In Philadelphia Indemnity v. Lexington Insurance, both companies insured a school building which was damaged by fire.  The issue was which insurance company had to pay, and how much. The trial court ruled that Philadelphia had to pay 54% of the loss, while Lexington had to pay 46%.  Both insurance companies appealed and the Tenth Circuit affirmed.

Both policies had other insurance clauses which made the policies excess if other insurance was available.  Under Oklahoma law, this meant that the court ignores the other insurance clauses, and each insurer pays a portion of the loss — on a pro rata basis according to the ratio each policy limit bears to the cumulative limit of both policies.  The question was what were the policy limits of the policies?  The Philadelphia policy had a $7 million limit.  The Lexington policy had a $100 million limit, with an endorsement that limited coverage to the amount of the loss.  The trial court concluded, and the Tenth Circuit agreed that the amount of the loss (approximately $6M) was the proper limit, and apportioned the loss between the two insurers as noted above. In determining the apportionment, the courts relied heavily on Equity Mut. Ins. Co. v. Spring Valley Wholesale Nursery, Inc., 1987 OK 121,747 P.2d 947.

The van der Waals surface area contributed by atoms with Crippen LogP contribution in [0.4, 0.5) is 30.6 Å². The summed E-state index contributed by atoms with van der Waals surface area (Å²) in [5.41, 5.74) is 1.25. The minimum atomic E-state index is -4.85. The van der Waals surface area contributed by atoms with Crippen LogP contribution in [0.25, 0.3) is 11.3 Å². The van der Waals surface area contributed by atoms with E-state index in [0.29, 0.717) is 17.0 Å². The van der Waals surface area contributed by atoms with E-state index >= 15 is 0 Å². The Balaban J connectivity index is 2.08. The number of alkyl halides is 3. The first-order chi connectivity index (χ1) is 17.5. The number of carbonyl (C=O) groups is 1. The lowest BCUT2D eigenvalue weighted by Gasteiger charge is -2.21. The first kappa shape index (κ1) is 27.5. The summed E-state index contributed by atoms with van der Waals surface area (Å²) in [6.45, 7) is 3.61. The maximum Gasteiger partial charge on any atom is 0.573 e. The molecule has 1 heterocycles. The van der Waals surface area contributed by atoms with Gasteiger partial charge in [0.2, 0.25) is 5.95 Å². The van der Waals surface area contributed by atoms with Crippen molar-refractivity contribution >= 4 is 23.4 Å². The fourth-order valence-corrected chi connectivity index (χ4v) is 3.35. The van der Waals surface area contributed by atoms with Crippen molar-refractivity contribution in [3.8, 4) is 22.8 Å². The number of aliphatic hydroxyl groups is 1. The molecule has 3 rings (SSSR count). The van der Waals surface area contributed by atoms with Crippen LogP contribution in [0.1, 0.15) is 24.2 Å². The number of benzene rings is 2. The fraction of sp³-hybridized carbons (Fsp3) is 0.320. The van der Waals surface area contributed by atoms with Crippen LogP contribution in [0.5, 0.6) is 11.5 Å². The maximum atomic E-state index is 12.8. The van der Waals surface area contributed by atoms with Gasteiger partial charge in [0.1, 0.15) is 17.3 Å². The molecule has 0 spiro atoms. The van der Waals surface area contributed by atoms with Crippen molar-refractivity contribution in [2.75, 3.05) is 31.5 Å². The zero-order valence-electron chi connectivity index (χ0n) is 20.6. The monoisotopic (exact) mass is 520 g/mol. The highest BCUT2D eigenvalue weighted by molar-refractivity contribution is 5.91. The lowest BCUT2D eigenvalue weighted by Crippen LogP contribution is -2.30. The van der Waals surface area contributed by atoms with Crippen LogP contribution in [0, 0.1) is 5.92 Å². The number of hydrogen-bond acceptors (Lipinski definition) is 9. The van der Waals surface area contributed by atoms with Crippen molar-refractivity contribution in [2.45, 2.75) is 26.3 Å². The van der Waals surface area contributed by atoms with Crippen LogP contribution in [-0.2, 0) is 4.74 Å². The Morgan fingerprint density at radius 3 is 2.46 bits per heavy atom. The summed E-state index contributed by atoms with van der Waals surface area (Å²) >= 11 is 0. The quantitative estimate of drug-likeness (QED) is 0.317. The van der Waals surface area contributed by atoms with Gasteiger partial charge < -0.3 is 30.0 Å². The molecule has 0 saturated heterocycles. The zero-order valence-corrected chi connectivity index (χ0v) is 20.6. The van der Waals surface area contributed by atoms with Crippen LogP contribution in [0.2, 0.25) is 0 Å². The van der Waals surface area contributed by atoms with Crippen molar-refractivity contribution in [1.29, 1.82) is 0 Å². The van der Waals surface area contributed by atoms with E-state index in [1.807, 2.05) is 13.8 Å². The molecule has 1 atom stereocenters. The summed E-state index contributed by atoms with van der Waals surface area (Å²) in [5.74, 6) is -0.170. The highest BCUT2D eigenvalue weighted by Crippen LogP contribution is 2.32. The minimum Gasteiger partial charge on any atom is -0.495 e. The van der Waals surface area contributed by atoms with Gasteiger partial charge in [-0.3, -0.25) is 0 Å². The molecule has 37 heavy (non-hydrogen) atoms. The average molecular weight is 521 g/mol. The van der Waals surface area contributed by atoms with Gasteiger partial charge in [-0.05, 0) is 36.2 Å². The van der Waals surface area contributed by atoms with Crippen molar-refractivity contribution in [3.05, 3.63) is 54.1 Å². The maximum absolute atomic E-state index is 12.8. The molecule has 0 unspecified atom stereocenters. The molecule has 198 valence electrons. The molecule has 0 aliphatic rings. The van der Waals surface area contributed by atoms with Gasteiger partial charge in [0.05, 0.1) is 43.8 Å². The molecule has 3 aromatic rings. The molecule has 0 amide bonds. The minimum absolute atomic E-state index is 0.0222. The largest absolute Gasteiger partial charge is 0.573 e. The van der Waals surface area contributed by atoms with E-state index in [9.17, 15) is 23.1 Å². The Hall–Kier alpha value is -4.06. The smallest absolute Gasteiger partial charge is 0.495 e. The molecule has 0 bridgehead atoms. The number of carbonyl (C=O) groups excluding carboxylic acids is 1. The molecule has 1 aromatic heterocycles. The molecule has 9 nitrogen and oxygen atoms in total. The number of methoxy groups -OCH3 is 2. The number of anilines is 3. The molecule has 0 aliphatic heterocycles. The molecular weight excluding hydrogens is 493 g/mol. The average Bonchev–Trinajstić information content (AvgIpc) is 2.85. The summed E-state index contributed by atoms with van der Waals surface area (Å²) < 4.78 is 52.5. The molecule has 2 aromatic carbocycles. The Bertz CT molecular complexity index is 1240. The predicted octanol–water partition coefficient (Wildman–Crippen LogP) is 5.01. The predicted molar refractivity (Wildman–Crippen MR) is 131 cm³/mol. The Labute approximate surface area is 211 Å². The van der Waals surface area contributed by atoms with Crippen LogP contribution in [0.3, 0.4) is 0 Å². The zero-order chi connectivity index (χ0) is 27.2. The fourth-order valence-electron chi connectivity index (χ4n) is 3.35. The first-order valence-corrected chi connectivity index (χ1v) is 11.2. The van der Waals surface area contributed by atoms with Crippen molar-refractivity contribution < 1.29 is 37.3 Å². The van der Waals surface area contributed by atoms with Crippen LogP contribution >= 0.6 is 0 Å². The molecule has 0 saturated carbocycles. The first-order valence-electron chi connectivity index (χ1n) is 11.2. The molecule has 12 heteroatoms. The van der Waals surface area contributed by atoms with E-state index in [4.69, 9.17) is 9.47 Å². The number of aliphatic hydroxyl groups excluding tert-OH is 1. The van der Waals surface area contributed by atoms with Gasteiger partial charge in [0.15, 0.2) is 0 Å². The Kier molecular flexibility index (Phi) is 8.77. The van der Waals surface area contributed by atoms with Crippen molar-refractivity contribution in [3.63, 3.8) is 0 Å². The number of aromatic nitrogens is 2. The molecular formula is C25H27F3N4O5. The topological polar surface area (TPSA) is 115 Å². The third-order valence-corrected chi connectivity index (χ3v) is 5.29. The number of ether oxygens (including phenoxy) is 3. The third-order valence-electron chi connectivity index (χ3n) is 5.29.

The dissent claims that the court should have used the $100,000 million limit to determine the proper apportionment. The majority equated the policy limits to the limit of liability.  No insurance company is bound to pay more than the loss.

There are also arguments regarding standing– Philadelphia had standing to bring the claim because it would be financially affected by how its  policy interacts with the Lexington policy to cover the loss.  It did not matter that each policy provided payment to different insureds where both policies provided coverage for the same building.  An agreement in the lease requiring one party to purchase insurance did not control over the insurance policies’ language.  The fact that the Philadelphia policy covered only the building which burned, while the Lexington policy covered other school district buildings, too, did not affect the apportionment.